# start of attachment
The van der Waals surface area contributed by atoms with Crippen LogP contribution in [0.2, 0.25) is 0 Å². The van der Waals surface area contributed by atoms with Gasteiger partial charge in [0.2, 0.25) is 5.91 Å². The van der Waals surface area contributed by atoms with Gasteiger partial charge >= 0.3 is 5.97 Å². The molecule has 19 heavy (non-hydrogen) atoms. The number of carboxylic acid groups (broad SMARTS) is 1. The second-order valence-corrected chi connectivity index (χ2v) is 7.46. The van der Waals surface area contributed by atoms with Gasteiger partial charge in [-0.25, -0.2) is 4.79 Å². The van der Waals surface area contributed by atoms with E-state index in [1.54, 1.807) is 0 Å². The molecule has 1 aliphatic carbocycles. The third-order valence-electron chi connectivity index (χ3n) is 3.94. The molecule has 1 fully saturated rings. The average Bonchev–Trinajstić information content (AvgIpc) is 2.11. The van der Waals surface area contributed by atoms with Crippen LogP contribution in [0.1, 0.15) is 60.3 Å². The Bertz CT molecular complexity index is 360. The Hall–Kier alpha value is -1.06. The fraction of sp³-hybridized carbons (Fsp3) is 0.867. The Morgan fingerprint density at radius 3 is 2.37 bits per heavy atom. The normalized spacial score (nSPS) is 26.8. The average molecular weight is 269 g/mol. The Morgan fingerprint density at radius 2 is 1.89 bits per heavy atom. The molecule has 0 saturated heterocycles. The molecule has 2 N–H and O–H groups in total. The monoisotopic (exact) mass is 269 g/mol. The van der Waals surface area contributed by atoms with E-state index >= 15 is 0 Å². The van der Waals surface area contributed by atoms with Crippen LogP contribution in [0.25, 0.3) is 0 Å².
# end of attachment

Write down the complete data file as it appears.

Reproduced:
The van der Waals surface area contributed by atoms with Crippen LogP contribution in [0.2, 0.25) is 0 Å². The van der Waals surface area contributed by atoms with Gasteiger partial charge in [0.2, 0.25) is 5.91 Å². The van der Waals surface area contributed by atoms with Gasteiger partial charge >= 0.3 is 5.97 Å². The molecule has 19 heavy (non-hydrogen) atoms. The number of carboxylic acid groups (broad SMARTS) is 1. The second-order valence-corrected chi connectivity index (χ2v) is 7.46. The van der Waals surface area contributed by atoms with Gasteiger partial charge in [-0.25, -0.2) is 4.79 Å². The van der Waals surface area contributed by atoms with E-state index in [1.54, 1.807) is 0 Å². The molecule has 1 aliphatic carbocycles. The third-order valence-electron chi connectivity index (χ3n) is 3.94. The molecule has 1 fully saturated rings. The average Bonchev–Trinajstić information content (AvgIpc) is 2.11. The van der Waals surface area contributed by atoms with Crippen LogP contribution in [0.1, 0.15) is 60.3 Å². The Bertz CT molecular complexity index is 360. The Hall–Kier alpha value is -1.06. The fraction of sp³-hybridized carbons (Fsp3) is 0.867. The Morgan fingerprint density at radius 3 is 2.37 bits per heavy atom. The normalized spacial score (nSPS) is 26.8. The average molecular weight is 269 g/mol. The Morgan fingerprint density at radius 2 is 1.89 bits per heavy atom. The molecule has 0 saturated heterocycles. The molecule has 2 N–H and O–H groups in total. The monoisotopic (exact) mass is 269 g/mol. The van der Waals surface area contributed by atoms with E-state index >= 15 is 0 Å². The van der Waals surface area contributed by atoms with Crippen LogP contribution in [0.25, 0.3) is 0 Å².